This month, I visit with one of the first organizations to tackle one of the fundamental librarian concerns about self-publishing: quality.
Few libraries have ever had enough money to buy everything—nor would they if they could. Some books are better than others, and we’d like to think we buy the best. (Or failing that, at least what’s popular.) How do we find what’s good? We read book reviews.
And book reviews follow the market. Until recently, there was anticipated demand, and there was a presumption of availability. Until now, the publisher had some credibility based on past performance and reputation, and there were reliable distribution channels from publisher to library. But self-publishing is different. The market has changed.
Enter BlueInk Review. This company is the four-and-a-half year old business venture of Patti Thorn, former book review editor for Denver’s now defunct newspaper, the Rocky Mountain News, and Patricia Moosbrugger, a longstanding book agent. When the Rocky closed, Thorn found herself unemployed, and rightly predicted the growth of self-publishing as an industry trend. But having seen a 150-year old newspaper close its doors when advertising revenue failed to transition from print to newspaper website, she thought long and hard about a business model. She thought there was a real need for professional reviews of self-published titles. But how could they make it pay?
While at the Rocky, Thorn was approached by several authors who wrote their own books, printed them up, then tried to order a positive review to boost sales. Many—most—of these books were simply not very good. Of course, not every book that comes from traditional publishing is either a bestseller or a work of great literature, either; however, it has usually been at least copyedited. It has been vetted by the gatekeepers, and vetted again by reviewers. Could BlueInk contribute to the quest for quality?
Today, BlueInk reviews about a hundred titles a month. The reviews are professional and candid; most of the reviewers (about 100 contribute) have written for magazines, have worked as editors at publishing houses, and are highly skilled. The reviews are distributed to Ingram, Publishing Perspectives, and the aggregator, iDream Books. They can also be subscribed to by libraries at no charge.
Authors pay for the reviews: $500 per title. Reviewers are anonymous, and they are candid. The whole book is carefully read, and for some books, that’s difficult, even painful. There is no guarantee that the review will be positive—although once having seen the review, an author may choose not to have it distributed, preferring to rework the book based on the critique. (However, BlueInk does not provide editing services as such, seeing that, rightly, as a conflict of interest.)
Of the hundred titles, only five to ten percent receive starred (positive) reviews. Things are getting better, marginally, Thorn and Moosbrugger say. But clearly, a vast majority of their reviews are negative. The slush pile endures.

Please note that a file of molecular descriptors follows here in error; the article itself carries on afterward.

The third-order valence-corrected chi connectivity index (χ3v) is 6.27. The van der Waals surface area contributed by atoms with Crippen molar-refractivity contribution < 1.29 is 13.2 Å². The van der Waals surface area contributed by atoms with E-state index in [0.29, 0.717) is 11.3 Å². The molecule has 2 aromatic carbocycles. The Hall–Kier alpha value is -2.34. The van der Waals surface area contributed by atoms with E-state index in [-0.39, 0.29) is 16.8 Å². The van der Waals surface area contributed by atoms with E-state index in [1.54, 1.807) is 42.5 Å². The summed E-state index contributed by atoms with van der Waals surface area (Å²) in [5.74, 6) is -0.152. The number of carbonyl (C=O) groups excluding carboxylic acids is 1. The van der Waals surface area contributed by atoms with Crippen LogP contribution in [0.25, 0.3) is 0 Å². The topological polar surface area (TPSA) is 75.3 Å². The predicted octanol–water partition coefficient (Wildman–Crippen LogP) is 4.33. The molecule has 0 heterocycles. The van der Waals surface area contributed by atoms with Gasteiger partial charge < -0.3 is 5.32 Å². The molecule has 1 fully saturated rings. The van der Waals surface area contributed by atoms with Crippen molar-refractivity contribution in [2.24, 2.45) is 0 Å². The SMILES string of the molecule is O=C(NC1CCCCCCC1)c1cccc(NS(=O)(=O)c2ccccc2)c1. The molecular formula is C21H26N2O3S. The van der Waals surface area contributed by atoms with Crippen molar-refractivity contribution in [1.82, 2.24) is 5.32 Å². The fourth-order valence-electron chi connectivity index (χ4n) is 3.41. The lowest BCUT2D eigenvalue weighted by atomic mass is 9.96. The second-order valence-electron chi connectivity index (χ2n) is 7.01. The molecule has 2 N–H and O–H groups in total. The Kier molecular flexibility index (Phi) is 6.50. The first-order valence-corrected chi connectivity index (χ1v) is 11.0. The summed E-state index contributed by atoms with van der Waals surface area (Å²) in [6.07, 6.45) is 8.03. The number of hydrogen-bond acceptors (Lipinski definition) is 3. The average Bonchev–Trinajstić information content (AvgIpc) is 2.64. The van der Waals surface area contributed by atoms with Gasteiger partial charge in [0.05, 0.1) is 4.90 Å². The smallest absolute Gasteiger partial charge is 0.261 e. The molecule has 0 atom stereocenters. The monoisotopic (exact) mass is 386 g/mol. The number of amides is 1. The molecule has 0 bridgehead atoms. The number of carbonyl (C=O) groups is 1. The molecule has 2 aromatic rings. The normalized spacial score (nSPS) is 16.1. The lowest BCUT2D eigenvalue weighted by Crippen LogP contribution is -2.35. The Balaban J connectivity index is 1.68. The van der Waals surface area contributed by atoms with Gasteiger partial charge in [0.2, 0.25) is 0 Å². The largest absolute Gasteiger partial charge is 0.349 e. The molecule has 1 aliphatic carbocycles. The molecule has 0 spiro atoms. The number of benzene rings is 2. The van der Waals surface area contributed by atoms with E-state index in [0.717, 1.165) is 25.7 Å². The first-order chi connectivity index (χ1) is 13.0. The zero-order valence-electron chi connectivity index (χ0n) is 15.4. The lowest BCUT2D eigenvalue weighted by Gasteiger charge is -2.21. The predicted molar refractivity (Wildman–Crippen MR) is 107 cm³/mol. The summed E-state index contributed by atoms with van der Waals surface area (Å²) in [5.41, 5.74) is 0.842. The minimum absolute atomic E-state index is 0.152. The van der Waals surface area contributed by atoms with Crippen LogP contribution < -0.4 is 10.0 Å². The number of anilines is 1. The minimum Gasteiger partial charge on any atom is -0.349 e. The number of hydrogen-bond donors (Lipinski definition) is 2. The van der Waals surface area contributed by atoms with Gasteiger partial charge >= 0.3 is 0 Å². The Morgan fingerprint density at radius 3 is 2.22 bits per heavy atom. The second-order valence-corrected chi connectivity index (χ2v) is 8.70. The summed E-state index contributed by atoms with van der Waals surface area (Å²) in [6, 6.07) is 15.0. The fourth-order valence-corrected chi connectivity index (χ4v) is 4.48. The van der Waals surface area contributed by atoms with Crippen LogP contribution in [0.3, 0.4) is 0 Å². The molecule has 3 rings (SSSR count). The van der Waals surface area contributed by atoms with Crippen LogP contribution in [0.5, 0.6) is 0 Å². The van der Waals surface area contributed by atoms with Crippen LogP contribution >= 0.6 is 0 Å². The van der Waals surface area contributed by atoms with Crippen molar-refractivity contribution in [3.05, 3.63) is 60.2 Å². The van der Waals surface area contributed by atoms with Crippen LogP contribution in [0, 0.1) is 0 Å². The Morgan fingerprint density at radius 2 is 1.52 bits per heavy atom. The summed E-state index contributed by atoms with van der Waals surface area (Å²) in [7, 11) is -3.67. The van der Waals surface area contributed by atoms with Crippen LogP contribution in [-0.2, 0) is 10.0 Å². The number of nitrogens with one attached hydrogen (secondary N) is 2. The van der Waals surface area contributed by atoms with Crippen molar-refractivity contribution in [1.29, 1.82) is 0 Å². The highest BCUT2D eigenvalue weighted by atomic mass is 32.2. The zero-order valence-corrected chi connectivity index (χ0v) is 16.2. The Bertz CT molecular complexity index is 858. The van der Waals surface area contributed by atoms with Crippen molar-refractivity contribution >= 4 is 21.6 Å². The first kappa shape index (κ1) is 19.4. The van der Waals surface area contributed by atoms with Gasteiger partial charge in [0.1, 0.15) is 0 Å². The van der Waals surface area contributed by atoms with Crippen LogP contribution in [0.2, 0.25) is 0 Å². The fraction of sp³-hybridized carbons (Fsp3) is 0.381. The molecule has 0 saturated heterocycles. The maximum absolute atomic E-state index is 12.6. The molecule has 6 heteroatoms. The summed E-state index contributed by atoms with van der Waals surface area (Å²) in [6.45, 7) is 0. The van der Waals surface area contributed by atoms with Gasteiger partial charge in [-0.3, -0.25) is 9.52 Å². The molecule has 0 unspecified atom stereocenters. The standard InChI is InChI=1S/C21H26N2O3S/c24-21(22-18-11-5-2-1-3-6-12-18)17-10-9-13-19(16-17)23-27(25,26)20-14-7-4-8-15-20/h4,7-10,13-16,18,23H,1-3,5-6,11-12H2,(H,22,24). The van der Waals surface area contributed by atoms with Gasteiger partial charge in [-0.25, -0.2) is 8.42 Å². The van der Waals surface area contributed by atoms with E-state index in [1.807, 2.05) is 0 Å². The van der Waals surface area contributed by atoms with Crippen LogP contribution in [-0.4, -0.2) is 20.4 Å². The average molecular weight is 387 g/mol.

I asked what kinds of manuscripts BlueInk receives. They agreed that there were a few recurring categories: lots of personal memoirs (often from people who have never written a book before, but believe their story has meaning and value), lots of science fiction and fantasy, and lots of Christian writing (both devotionals and impassioned defenses of creationism). There’s a surprising number of works by Nigerian and African immigrants. BlueInk gets a fair number of academic non-fiction works, often the raw doctoral thesis looking for a popular audience. There’s not much in the way of romance—probably because there are many other support websites with their own built-in consumers. Beyond that, BlueInk gets the usual mix of works on education, business and finance, and self-help titles.
I asked Thorn and Moosbrugger what they thought would happen in the world of self-publishing. They predicted:
- There will be more and better self-published books, and more bestsellers. How many more? It’s hard to say. Even Bowker doesn’t know how fast self-publishing is growing: it tracks publications by ISBNs, and many self-published authors don’t use them. Amazon offers its own alternative, for instance.
- The marketing of such titles will get savvier.
- Dropped midlist authors (people whose first or second books may have been good, but didn’t sell well) will move to self-publishing as a matter of course.
- Publishers and libraries will pay more attention to self-published works—as indeed is now happening.
- Eventually, self-publishing supply chains will settle into systems, moving into the mainstream.
- We’ll see more vetted self-publishing services (editing, cover design, etc.)— as the more fly-by-night operations get exposed. And more authors will understand the need for quality editing before they put their books out there.
- I asked if they thought self-publishing, and its greater revenue slice for authors, would influence existing publisher deals with authors. They didn’t think so. It’s hard to market one’s own book, and many authors will sacrifice potential revenue not to have to worry about that.
- Interestingly, they think the hardback book won’t go away, at least not for a while—the demand is still there.
Again, BlueInk isn’t the only reviewing service out there, or the only business model. But they’ve been at it since near the beginning, and I find their insights astute.
Nonetheless, one company isn’t enough. While useful, reviewing 100 titles a month hardly makes a dent in the vast bulwark of new works. But more about that next month.